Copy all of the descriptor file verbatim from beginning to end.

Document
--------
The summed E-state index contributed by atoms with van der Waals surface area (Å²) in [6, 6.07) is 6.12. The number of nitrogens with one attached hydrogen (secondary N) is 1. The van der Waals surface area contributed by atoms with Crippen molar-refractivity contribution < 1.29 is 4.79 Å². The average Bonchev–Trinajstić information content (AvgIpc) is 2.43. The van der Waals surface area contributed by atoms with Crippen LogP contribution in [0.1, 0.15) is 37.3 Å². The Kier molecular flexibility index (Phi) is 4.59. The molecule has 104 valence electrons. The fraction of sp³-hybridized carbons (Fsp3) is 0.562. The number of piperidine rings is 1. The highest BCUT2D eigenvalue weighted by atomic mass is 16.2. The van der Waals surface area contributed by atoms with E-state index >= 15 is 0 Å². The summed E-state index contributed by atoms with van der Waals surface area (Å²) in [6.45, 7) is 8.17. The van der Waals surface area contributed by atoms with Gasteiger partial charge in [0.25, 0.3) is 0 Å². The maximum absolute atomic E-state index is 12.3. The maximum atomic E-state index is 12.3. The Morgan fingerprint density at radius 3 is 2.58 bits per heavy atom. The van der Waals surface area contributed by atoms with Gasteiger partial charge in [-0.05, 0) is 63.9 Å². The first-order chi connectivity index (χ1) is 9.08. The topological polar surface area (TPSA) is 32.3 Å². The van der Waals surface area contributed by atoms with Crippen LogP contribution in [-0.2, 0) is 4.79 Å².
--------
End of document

The summed E-state index contributed by atoms with van der Waals surface area (Å²) in [6, 6.07) is 6.12. The number of nitrogens with one attached hydrogen (secondary N) is 1. The van der Waals surface area contributed by atoms with Crippen molar-refractivity contribution < 1.29 is 4.79 Å². The average Bonchev–Trinajstić information content (AvgIpc) is 2.43. The van der Waals surface area contributed by atoms with Crippen LogP contribution in [0.1, 0.15) is 37.3 Å². The Kier molecular flexibility index (Phi) is 4.59. The molecule has 104 valence electrons. The fraction of sp³-hybridized carbons (Fsp3) is 0.562. The number of piperidine rings is 1. The highest BCUT2D eigenvalue weighted by atomic mass is 16.2. The van der Waals surface area contributed by atoms with E-state index >= 15 is 0 Å². The summed E-state index contributed by atoms with van der Waals surface area (Å²) in [6.45, 7) is 8.17. The van der Waals surface area contributed by atoms with Gasteiger partial charge in [0.25, 0.3) is 0 Å². The maximum absolute atomic E-state index is 12.3. The maximum atomic E-state index is 12.3. The Morgan fingerprint density at radius 3 is 2.58 bits per heavy atom. The van der Waals surface area contributed by atoms with Gasteiger partial charge in [-0.05, 0) is 63.9 Å². The first-order chi connectivity index (χ1) is 9.08. The topological polar surface area (TPSA) is 32.3 Å². The van der Waals surface area contributed by atoms with Crippen LogP contribution in [-0.2, 0) is 4.79 Å².